2013-09-25

Pushed to the limit



by Volvo Penta

It’s all well and good to put an engine prototype through its paces in a test cell. But it’s even better if the engine goes to work in tough real-life conditions. That’s why Volvo Penta has its new Stage IV/Tier 4 Final engines under test in the demanding roll-on/roll-off industry at Älvsborg Roro, operating in the Port of Gothenburg.

The Port of Gothenburg in Sweden is Scandinavia’s largest and busiest port, logging more than 11,000 vessel calls per year, with ships coming and going from countries like the Netherlands, Germany, the UK and Denmark.

Last year saw over 530,000 wheeled cargo ‘roll-on/roll-off’ (roro) units pass through the port, more than half of which were handled by Älvsborg Roro, a company specializing in roll-on/roll-off cargo in trailers and railroad cars, as well as automobile handling. In its terminal area, which covers a half million square meters and encompasses seven roro berths, Älvsborg Roro works around the clock to move trailers and containers on and off ships or into temporary storage — to the tune of over 10 million tons of cargo each year, primarily paper but also steel and specialized goods.

Assisting Älvsborg Roro’s 280 employees is a diverse fleet of machines, including four reach stackers, three special oversized straddle carriers, a handful of forklifts and around 60 tug masters and terminal tractors. It goes without saying that in such a non-stop environment, machine uptime is vital.

Älvsborg Roro has an ongoing relationship with Volvo Penta, whose engines are installed in around half of its machines. Because of the demanding nature of the work, Volvo Penta has long used Älvsborg Roro as a testing ground for its engines, including the new Stage IV/Tier 4 Final engines that are set to hit the market in 2014.

“We can run a new engine in a test cell, but it’s better to test our engines in reality — in vehicles and machines that are working hard day and day out, in tough conditions in the field,” says Björn Nilsson, a Volvo Penta test engineer who specializes in field tests and quality — and who works closely with Älvsborg Roro.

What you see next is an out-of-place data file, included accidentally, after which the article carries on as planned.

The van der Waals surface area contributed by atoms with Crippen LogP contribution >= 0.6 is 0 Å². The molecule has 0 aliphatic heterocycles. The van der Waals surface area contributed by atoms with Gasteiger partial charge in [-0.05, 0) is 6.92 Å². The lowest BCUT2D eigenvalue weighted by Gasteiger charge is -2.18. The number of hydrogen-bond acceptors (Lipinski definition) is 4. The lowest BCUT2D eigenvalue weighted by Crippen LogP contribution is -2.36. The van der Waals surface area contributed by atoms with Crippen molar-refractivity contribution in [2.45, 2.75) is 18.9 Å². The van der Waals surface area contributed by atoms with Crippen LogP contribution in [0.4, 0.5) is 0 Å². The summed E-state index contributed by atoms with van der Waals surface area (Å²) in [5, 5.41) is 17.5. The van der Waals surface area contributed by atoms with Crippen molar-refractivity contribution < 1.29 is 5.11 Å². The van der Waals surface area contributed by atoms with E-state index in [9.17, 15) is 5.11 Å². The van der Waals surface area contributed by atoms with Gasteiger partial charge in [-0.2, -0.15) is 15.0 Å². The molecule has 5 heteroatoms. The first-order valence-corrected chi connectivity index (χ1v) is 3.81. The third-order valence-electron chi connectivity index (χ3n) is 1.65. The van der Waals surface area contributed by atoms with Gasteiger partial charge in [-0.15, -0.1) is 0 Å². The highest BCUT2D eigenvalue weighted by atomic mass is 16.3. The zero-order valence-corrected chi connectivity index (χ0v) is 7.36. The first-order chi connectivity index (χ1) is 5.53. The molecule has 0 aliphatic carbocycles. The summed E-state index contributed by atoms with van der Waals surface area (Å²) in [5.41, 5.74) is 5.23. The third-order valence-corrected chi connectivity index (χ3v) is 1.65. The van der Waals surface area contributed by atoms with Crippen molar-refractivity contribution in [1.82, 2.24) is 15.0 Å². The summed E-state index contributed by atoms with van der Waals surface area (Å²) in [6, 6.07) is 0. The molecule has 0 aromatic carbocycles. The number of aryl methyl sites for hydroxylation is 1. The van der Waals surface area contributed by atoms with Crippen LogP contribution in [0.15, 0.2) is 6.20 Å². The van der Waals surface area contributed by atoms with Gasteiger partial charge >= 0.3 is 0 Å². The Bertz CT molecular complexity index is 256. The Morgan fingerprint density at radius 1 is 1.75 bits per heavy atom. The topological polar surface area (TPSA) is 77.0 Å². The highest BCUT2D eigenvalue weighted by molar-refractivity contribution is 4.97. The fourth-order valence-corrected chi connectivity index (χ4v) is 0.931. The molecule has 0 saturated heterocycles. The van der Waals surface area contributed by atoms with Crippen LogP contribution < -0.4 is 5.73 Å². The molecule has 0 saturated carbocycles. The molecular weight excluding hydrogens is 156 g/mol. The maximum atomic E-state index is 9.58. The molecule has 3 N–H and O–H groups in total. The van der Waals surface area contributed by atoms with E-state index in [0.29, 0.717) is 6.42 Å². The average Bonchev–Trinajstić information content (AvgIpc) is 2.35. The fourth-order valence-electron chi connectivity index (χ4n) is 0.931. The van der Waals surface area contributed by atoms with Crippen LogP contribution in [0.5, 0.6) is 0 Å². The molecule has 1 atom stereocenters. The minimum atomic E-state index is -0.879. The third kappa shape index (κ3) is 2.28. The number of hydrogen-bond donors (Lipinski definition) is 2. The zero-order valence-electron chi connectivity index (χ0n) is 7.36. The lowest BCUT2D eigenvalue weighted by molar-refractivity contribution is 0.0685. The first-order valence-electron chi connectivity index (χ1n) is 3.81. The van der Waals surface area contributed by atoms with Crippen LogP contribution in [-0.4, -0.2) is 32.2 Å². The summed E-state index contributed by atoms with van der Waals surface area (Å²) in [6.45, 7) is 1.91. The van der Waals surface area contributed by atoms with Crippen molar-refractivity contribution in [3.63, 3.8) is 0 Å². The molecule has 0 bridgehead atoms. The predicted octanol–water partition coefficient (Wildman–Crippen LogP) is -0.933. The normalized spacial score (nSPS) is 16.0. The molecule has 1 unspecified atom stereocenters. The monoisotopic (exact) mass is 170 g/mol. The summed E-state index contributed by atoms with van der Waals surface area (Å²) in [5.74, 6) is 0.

In the field
Field testing makes it possible to record the engine’s activity in the vehicle over an extended period of time before repeating it in a test cell, so that engineers can fully understand how well the engine is performing. It is seen as one of the best ways to identify any weaknesses or problems before the engine goes to market.

Volvo Penta began testing its Stage IV/Tier 4 Final D8 engine in a MAFI terminal tractor at Älvsborg Roro in February this year. Field tests usually run for 12 months, and Nilsson expects the terminal tractor to put in around 2,000 hours during that time. So far the Stage IV engine is showing lower fuel consumption, higher torque and better performance than previous engine generations. Once the field test is finished, the engine will go back to Volvo Penta where the engineering department will disassemble it to more closely investigate its wear and tear.

For Volvo Penta, having a test site in its back yard — the Port of Gothenburg is only 6 km away from Volvo Penta’s head office — allows it to do ample follow-up to determine how much oil, urea and fuel the engine is using and whether it is having any problems with temperature regulation.

“Älvsborg Roro’s terminal at the Port of Gothenburg is also ideal for field testing because of its harsh conditions: around-the-clock operating hours, steep inclines, uneven surfaces and a location on the sea. “The engine would have an easier life elsewhere,” says Anders Hedlund, who works with technical engineering at Älvsborg Roro. “It’s tough here, and we make great demands of our equipment.”

Älvsborg Roro agreed to the test because it is driven by the need to lower fuel consumption, as well as a desire to be as environmentally friendly in its operations as possible. The city has stipulated that machines working in the Port of Gothenburg cannot run anything less than Stage IIIB engines as of January 1, 2015. The company is in the process of switching out its older engines now.

“Being a field test site allows us to get access to new technology in its early stages,” Hedlund says. “Älvsborg Roro and Volvo Penta have an interest in common: to improve the technology for the future. This is how we do it.”

 

Älvsborg Roro facts
• 280 employees
• 500,000 m2 terminal area
• Seven roro berths
• 330,000 roro units moved each year
• Turns over 10 million tons of cargo per year.
• Handles five million tons of paper annually.

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